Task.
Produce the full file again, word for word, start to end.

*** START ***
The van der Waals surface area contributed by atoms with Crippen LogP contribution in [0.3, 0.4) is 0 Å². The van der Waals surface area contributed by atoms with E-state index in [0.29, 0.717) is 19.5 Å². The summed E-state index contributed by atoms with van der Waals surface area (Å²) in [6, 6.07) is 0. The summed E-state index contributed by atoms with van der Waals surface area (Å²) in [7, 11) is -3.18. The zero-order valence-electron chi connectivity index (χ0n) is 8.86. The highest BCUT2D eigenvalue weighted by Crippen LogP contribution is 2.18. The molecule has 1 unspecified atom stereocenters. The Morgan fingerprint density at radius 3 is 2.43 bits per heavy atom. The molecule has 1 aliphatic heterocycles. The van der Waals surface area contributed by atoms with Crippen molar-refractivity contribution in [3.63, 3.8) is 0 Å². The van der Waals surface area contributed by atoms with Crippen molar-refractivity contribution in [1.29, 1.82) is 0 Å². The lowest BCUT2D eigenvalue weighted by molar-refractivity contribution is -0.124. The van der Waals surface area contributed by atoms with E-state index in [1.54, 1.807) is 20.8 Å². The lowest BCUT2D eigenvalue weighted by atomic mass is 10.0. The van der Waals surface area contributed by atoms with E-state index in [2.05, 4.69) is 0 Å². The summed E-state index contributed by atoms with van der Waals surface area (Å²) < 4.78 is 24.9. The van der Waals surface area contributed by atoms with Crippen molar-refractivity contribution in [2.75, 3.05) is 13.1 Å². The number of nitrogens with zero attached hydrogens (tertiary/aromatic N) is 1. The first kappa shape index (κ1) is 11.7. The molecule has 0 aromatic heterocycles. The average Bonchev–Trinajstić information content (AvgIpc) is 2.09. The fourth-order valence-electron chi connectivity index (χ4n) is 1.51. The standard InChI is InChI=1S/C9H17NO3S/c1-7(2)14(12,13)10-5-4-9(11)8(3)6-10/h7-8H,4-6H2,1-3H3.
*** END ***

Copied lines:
The van der Waals surface area contributed by atoms with Crippen LogP contribution in [0.3, 0.4) is 0 Å². The van der Waals surface area contributed by atoms with E-state index in [0.29, 0.717) is 19.5 Å². The summed E-state index contributed by atoms with van der Waals surface area (Å²) in [6, 6.07) is 0. The summed E-state index contributed by atoms with van der Waals surface area (Å²) in [7, 11) is -3.18. The zero-order valence-electron chi connectivity index (χ0n) is 8.86. The highest BCUT2D eigenvalue weighted by Crippen LogP contribution is 2.18. The molecule has 1 unspecified atom stereocenters. The Morgan fingerprint density at radius 3 is 2.43 bits per heavy atom. The molecule has 1 aliphatic heterocycles. The van der Waals surface area contributed by atoms with Crippen molar-refractivity contribution in [3.63, 3.8) is 0 Å². The van der Waals surface area contributed by atoms with Crippen molar-refractivity contribution in [1.29, 1.82) is 0 Å². The lowest BCUT2D eigenvalue weighted by molar-refractivity contribution is -0.124. The van der Waals surface area contributed by atoms with E-state index in [1.54, 1.807) is 20.8 Å². The lowest BCUT2D eigenvalue weighted by atomic mass is 10.0. The van der Waals surface area contributed by atoms with E-state index in [2.05, 4.69) is 0 Å². The summed E-state index contributed by atoms with van der Waals surface area (Å²) < 4.78 is 24.9. The van der Waals surface area contributed by atoms with Crippen molar-refractivity contribution in [2.75, 3.05) is 13.1 Å². The number of nitrogens with zero attached hydrogens (tertiary/aromatic N) is 1. The first kappa shape index (κ1) is 11.7. The molecule has 0 aromatic heterocycles. The average Bonchev–Trinajstić information content (AvgIpc) is 2.09. The fourth-order valence-electron chi connectivity index (χ4n) is 1.51. The standard InChI is InChI=1S/C9H17NO3S/c1-7(2)14(12,13)10-5-4-9(11)8(3)6-10/h7-8H,4-6H2,1-3H3.